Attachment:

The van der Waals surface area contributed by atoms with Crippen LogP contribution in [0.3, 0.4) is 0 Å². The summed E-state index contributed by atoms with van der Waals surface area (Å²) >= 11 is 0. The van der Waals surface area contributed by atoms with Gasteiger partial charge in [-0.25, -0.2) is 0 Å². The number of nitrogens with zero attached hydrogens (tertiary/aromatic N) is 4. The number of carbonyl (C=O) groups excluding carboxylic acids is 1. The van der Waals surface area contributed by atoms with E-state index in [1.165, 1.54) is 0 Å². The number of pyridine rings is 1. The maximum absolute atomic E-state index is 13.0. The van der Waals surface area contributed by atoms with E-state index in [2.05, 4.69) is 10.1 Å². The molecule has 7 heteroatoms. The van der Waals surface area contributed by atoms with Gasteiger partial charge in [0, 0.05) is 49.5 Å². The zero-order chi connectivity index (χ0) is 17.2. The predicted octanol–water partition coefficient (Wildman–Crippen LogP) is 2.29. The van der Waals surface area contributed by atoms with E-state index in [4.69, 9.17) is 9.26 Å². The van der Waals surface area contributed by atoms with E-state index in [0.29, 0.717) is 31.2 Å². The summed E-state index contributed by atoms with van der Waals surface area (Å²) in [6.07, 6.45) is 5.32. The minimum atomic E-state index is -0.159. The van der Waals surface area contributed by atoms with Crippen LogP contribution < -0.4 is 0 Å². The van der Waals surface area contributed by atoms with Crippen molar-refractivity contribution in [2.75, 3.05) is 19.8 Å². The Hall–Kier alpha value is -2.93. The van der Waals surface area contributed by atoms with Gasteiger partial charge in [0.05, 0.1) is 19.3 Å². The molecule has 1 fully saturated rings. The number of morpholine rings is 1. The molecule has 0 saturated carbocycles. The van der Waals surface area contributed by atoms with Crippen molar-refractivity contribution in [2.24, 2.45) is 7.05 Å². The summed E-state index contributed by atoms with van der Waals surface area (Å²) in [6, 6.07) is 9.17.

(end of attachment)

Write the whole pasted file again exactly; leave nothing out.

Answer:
The van der Waals surface area contributed by atoms with Crippen LogP contribution in [0.3, 0.4) is 0 Å². The summed E-state index contributed by atoms with van der Waals surface area (Å²) >= 11 is 0. The van der Waals surface area contributed by atoms with Gasteiger partial charge in [-0.25, -0.2) is 0 Å². The number of nitrogens with zero attached hydrogens (tertiary/aromatic N) is 4. The number of carbonyl (C=O) groups excluding carboxylic acids is 1. The van der Waals surface area contributed by atoms with E-state index in [1.165, 1.54) is 0 Å². The number of pyridine rings is 1. The maximum absolute atomic E-state index is 13.0. The van der Waals surface area contributed by atoms with E-state index in [2.05, 4.69) is 10.1 Å². The molecule has 7 heteroatoms. The van der Waals surface area contributed by atoms with Gasteiger partial charge in [0, 0.05) is 49.5 Å². The zero-order chi connectivity index (χ0) is 17.2. The predicted octanol–water partition coefficient (Wildman–Crippen LogP) is 2.29. The van der Waals surface area contributed by atoms with E-state index in [4.69, 9.17) is 9.26 Å². The van der Waals surface area contributed by atoms with E-state index in [0.29, 0.717) is 31.2 Å². The summed E-state index contributed by atoms with van der Waals surface area (Å²) in [6.07, 6.45) is 5.32. The minimum atomic E-state index is -0.159. The van der Waals surface area contributed by atoms with Crippen LogP contribution < -0.4 is 0 Å². The van der Waals surface area contributed by atoms with Crippen molar-refractivity contribution in [2.75, 3.05) is 19.8 Å². The Hall–Kier alpha value is -2.93. The van der Waals surface area contributed by atoms with Gasteiger partial charge in [0.05, 0.1) is 19.3 Å². The molecule has 1 fully saturated rings. The number of morpholine rings is 1. The molecule has 0 saturated carbocycles. The van der Waals surface area contributed by atoms with Crippen molar-refractivity contribution in [2.24, 2.45) is 7.05 Å². The summed E-state index contributed by atoms with van der Waals surface area (Å²) in [6, 6.07) is 9.17.